Greece February 21, 2002 (Chicago Tribune) - Almost instinctively we want to hang our heads in shame when the Olympics are stained by scandal. Allowing national rivalries to get in the way of fairly determining the best figure-skating duo seems to dishonor the tradition of the ancient Games.

Well, you can let go of those guilt feelings. The road to the original Olympics was marked by monuments to athletic skulduggery. Literally so -- according to the Greek author Pausanius, the Arthur Frommer of antiquity.

Gathering material for his book "Perieigeisis teis Ellados," or "Description of Greece," Pausanius visited the site of the Games, Olympia in western Greece, in the 2nd Century A.D. The entrance to the stadium, he found, was lined by statues of Zeus.

A pious display, but it turns out it had its roots in chicanery.

"These [statues] have been made from the monies of fines levied against athletes who have disgraced the games," Pausanius explained. "The first six were set up in the 98th Olympiad (388 B.C.) when Eupolos of Thessaly bought off with money his think of the Greeks as humanity's role models -- builders of shiny white temples, athletes who ran and jumped for pure love of the sport. In fact, when it came to crassness and greed, they could put Don King to shame.

They anticipated the evil genius of television's "Tough Man" contests by 2,700 years. In an Olympic competition called the pankration, punching, kicking, choking, finger-breaking and blows to the groin were standard tactics; only eye-gouging and biting were disallowed.

In one match, a competitor named Arrhachion was strangled and died, even as his opponent was giving up because Arrhachion simultaneously had broken the fellow's toe. Pausanius dryly reports that the judges "proclaimed Arrhachion the victor and crowned his corpse."

With rules like those, it is little wonder that some ancient Olympians looked for shortcuts to victory, a little something to put the odds in their favor. Alcibiades, a slippery Athenian politician, once entered seven teams of horses in the chariot race, an event in which the owner, not the driver, was generally considered the victor. That brainstorm allowed Alcibiades to return to his constituents and proudly brag of having won first, second and third place.

The fix is in

Yet primacy of place in the competition to fix the Olympics has to go to the Roman Emperor Nero. A devoted musician and sportsman, he interrupted his busy schedule of murdering rivals and relatives for a grand tour of Greece in 67 A.D. Though Greece was long past her days of greatness, her glory still shone like a beacon, especially to the Romans who, for all the power of their empire, still considered themselves cultural apprentices to the Greeks. Athletes continued to treasure the wreath of wild olive awarded to victors at Olympia, where the Games went on as they had for hundreds of years.

Nero paid Olympic officials to stage chariot races with a special set of rules: The chariots were to be drawn by a record-breaking team of 10 horses, which effectively kept the riffraff out of competition, and put the emperor in a position to win.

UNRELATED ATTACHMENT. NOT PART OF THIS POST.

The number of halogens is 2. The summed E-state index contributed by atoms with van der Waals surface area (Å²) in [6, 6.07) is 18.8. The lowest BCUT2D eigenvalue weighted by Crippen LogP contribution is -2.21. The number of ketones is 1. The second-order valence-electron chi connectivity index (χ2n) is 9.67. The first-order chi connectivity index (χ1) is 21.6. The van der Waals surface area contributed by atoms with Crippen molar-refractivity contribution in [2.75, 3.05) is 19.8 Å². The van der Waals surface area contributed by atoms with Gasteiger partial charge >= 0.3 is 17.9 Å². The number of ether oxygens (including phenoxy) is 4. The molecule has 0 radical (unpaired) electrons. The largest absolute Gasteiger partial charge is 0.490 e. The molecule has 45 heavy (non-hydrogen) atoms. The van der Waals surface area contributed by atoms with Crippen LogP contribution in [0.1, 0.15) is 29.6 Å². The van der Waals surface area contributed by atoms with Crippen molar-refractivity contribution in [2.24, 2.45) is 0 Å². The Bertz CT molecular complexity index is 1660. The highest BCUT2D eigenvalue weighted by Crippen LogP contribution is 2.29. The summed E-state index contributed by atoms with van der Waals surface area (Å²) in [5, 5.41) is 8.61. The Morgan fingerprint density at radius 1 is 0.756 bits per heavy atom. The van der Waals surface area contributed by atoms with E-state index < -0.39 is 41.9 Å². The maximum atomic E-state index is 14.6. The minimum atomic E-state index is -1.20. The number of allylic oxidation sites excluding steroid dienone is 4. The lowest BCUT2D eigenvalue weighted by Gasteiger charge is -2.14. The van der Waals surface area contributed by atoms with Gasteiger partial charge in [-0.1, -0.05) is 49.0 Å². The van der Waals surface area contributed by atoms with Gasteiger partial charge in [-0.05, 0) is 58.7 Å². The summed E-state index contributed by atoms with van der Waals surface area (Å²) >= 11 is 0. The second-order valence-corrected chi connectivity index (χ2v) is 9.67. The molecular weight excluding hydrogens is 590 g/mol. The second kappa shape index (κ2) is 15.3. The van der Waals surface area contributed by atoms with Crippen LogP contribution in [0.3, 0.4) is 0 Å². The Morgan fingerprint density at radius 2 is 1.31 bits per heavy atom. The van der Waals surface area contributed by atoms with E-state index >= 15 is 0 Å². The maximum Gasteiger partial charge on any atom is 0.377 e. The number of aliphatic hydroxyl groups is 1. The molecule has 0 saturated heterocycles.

Even so, Nero's biographer Suetonius reports, the road to victory wasn't smooth: "[Nero] lost his balance and fell out of the chariot and had to be helped into it again. Nonetheless, even though he did not run the whole race and quit before the finish, the judges awarded him the crown of victory."

It is amazing what a million "sesterces" will buy -- a bribe, that, according to ancient chroniclers, the emperor Galba, Nero's successor, demanded back, either in the name of purer sport or because the imperial treasury was running low.

Even the Grecian custom of athletes competing nude had as much to do with fraud and deceit as to the Greeks' famed delight in the beauty of the human form. The ancient Olympics, being a religious celebration as well as a sporting contest, were closed to women. But a widow named Diagoras Callipateiras Pherenike was determined to see her son be a winner. So, dressed like a male trainer, she took him to Olympia to compete. In her excitement at his victory, she leapt in the air and, as underwear hadn't been invented, her secret was revealed. The Olympic committee passed a rule that henceforth everyone on the field, trainers and athletes, would have to be stark naked, according to Pausanius.

But the Games weren't just anti-feminist; they also could be an occasion for gay-bashing, notwithstanding the Greeks' supposedly broadminded attitudes in such matters. According to the Greek historian Dion Cassius, a Roman wrestler by the name of Aurelius Helix was the heavy favorite in the 250th Olympiad (221 A.D.). He had just won at the Capitoline Games in Rome. But Olympic officials didn't want to see him victorious at their Games because Aurelius Helix was a boyfriend of the openly gay Emperor Heliogabalus. So they simply canceled the wrestling competition for that year.

Muscling in on the action

Other monarchs, though, used a little muscle to see that their favorites got to compete. The Olympics were divided into two parts, a men's division and one for boys 18 and under. Once, the Spartans entered a certain Eualces in the latter division, even though his height, build and strength made it obvious to the judges that he long since had passed the divide into adulthood. But King Agesilaus of Sparta pressured them to keep him in the boys' division. For once, virtue triumphed: Eualces finished out of the money.